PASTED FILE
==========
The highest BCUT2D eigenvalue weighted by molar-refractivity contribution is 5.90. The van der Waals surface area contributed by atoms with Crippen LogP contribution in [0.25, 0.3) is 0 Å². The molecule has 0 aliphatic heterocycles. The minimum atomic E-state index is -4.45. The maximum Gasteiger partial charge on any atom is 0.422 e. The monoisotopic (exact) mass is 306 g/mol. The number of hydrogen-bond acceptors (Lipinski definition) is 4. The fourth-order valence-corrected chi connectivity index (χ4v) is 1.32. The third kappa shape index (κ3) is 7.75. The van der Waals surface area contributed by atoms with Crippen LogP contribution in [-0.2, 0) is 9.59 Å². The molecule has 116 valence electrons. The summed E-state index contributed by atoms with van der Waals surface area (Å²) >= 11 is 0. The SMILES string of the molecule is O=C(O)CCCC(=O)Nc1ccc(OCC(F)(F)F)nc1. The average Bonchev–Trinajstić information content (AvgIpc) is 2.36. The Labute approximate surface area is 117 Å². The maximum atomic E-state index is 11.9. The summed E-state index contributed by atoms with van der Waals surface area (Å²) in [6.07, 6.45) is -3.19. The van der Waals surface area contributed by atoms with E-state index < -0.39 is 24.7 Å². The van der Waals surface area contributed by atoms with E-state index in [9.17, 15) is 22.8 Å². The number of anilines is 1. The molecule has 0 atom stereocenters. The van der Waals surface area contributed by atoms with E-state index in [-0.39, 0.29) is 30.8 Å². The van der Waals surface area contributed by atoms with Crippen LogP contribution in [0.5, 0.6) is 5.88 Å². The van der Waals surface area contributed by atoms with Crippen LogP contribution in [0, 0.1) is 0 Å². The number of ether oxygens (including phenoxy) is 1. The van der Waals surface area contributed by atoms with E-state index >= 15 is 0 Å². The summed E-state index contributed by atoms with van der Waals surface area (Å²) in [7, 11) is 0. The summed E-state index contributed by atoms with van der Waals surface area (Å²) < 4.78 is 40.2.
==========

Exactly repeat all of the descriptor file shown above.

The highest BCUT2D eigenvalue weighted by molar-refractivity contribution is 5.90. The van der Waals surface area contributed by atoms with Crippen LogP contribution in [0.25, 0.3) is 0 Å². The molecule has 0 aliphatic heterocycles. The minimum atomic E-state index is -4.45. The maximum Gasteiger partial charge on any atom is 0.422 e. The monoisotopic (exact) mass is 306 g/mol. The number of hydrogen-bond acceptors (Lipinski definition) is 4. The fourth-order valence-corrected chi connectivity index (χ4v) is 1.32. The third kappa shape index (κ3) is 7.75. The van der Waals surface area contributed by atoms with Crippen LogP contribution in [-0.2, 0) is 9.59 Å². The molecule has 116 valence electrons. The summed E-state index contributed by atoms with van der Waals surface area (Å²) >= 11 is 0. The SMILES string of the molecule is O=C(O)CCCC(=O)Nc1ccc(OCC(F)(F)F)nc1. The average Bonchev–Trinajstić information content (AvgIpc) is 2.36. The Labute approximate surface area is 117 Å². The maximum atomic E-state index is 11.9. The summed E-state index contributed by atoms with van der Waals surface area (Å²) in [6.07, 6.45) is -3.19. The van der Waals surface area contributed by atoms with E-state index < -0.39 is 24.7 Å². The van der Waals surface area contributed by atoms with E-state index in [9.17, 15) is 22.8 Å². The number of anilines is 1. The molecule has 0 atom stereocenters. The van der Waals surface area contributed by atoms with E-state index in [-0.39, 0.29) is 30.8 Å². The van der Waals surface area contributed by atoms with Crippen LogP contribution in [0.5, 0.6) is 5.88 Å². The van der Waals surface area contributed by atoms with Crippen LogP contribution in [0, 0.1) is 0 Å². The number of ether oxygens (including phenoxy) is 1. The van der Waals surface area contributed by atoms with E-state index >= 15 is 0 Å². The summed E-state index contributed by atoms with van der Waals surface area (Å²) in [7, 11) is 0. The summed E-state index contributed by atoms with van der Waals surface area (Å²) < 4.78 is 40.2.